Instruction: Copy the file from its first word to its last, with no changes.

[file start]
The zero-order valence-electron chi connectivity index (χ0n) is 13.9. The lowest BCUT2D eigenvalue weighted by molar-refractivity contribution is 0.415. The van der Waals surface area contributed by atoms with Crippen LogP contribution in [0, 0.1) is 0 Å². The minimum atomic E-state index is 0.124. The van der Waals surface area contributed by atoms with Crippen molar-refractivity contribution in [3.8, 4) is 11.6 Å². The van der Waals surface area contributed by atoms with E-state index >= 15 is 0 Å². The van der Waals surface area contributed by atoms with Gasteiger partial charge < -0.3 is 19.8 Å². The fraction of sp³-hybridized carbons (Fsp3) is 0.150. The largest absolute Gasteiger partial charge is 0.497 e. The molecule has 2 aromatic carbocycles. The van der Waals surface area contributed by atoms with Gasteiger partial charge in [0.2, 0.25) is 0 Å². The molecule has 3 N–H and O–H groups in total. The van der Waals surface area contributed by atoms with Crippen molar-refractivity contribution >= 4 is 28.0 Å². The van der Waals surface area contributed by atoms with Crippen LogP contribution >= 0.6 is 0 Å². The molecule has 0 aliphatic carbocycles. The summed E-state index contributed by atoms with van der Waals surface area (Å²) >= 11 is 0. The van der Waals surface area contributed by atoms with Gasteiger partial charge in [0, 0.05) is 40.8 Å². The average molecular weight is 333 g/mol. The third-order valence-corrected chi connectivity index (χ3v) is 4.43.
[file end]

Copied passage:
The zero-order valence-electron chi connectivity index (χ0n) is 13.9. The lowest BCUT2D eigenvalue weighted by molar-refractivity contribution is 0.415. The van der Waals surface area contributed by atoms with Crippen LogP contribution in [0, 0.1) is 0 Å². The minimum atomic E-state index is 0.124. The van der Waals surface area contributed by atoms with Crippen molar-refractivity contribution in [3.8, 4) is 11.6 Å². The van der Waals surface area contributed by atoms with E-state index >= 15 is 0 Å². The van der Waals surface area contributed by atoms with Gasteiger partial charge < -0.3 is 19.8 Å². The fraction of sp³-hybridized carbons (Fsp3) is 0.150. The largest absolute Gasteiger partial charge is 0.497 e. The molecule has 2 aromatic carbocycles. The van der Waals surface area contributed by atoms with Gasteiger partial charge in [0.2, 0.25) is 0 Å². The molecule has 3 N–H and O–H groups in total. The van der Waals surface area contributed by atoms with Crippen molar-refractivity contribution >= 4 is 28.0 Å². The van der Waals surface area contributed by atoms with Crippen LogP contribution >= 0.6 is 0 Å². The molecule has 0 aliphatic carbocycles. The summed E-state index contributed by atoms with van der Waals surface area (Å²) >= 11 is 0. The van der Waals surface area contributed by atoms with Gasteiger partial charge in [0, 0.05) is 40.8 Å². The average molecular weight is 333 g/mol. The third-order valence-corrected chi connectivity index (χ3v) is 4.43.